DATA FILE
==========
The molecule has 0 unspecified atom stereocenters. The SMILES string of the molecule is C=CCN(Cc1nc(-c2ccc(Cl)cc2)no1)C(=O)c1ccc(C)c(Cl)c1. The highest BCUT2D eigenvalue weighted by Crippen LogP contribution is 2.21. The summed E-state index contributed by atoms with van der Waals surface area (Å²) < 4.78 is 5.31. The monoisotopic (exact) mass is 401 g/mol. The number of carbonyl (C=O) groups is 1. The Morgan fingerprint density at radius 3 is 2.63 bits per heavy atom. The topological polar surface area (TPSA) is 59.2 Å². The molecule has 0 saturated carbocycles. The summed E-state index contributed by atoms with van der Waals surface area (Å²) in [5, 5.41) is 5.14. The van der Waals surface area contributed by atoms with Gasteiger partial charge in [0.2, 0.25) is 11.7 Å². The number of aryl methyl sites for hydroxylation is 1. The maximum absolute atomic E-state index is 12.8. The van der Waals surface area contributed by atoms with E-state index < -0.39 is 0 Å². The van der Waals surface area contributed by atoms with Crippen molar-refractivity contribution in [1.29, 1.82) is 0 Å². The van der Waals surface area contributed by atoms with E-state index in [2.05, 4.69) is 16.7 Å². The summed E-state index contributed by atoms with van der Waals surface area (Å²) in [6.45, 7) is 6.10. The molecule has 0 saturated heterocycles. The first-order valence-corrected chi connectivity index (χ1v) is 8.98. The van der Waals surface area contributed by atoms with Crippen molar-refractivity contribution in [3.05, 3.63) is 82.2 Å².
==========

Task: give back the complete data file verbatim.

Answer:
The molecule has 0 unspecified atom stereocenters. The SMILES string of the molecule is C=CCN(Cc1nc(-c2ccc(Cl)cc2)no1)C(=O)c1ccc(C)c(Cl)c1. The highest BCUT2D eigenvalue weighted by Crippen LogP contribution is 2.21. The summed E-state index contributed by atoms with van der Waals surface area (Å²) < 4.78 is 5.31. The monoisotopic (exact) mass is 401 g/mol. The number of carbonyl (C=O) groups is 1. The Morgan fingerprint density at radius 3 is 2.63 bits per heavy atom. The topological polar surface area (TPSA) is 59.2 Å². The molecule has 0 saturated carbocycles. The summed E-state index contributed by atoms with van der Waals surface area (Å²) in [5, 5.41) is 5.14. The van der Waals surface area contributed by atoms with Gasteiger partial charge in [0.2, 0.25) is 11.7 Å². The number of aryl methyl sites for hydroxylation is 1. The maximum absolute atomic E-state index is 12.8. The van der Waals surface area contributed by atoms with E-state index < -0.39 is 0 Å². The van der Waals surface area contributed by atoms with Crippen molar-refractivity contribution in [1.29, 1.82) is 0 Å². The van der Waals surface area contributed by atoms with E-state index in [2.05, 4.69) is 16.7 Å². The summed E-state index contributed by atoms with van der Waals surface area (Å²) in [6.45, 7) is 6.10. The molecule has 0 saturated heterocycles. The first-order valence-corrected chi connectivity index (χ1v) is 8.98. The van der Waals surface area contributed by atoms with Crippen molar-refractivity contribution in [3.05, 3.63) is 82.2 Å².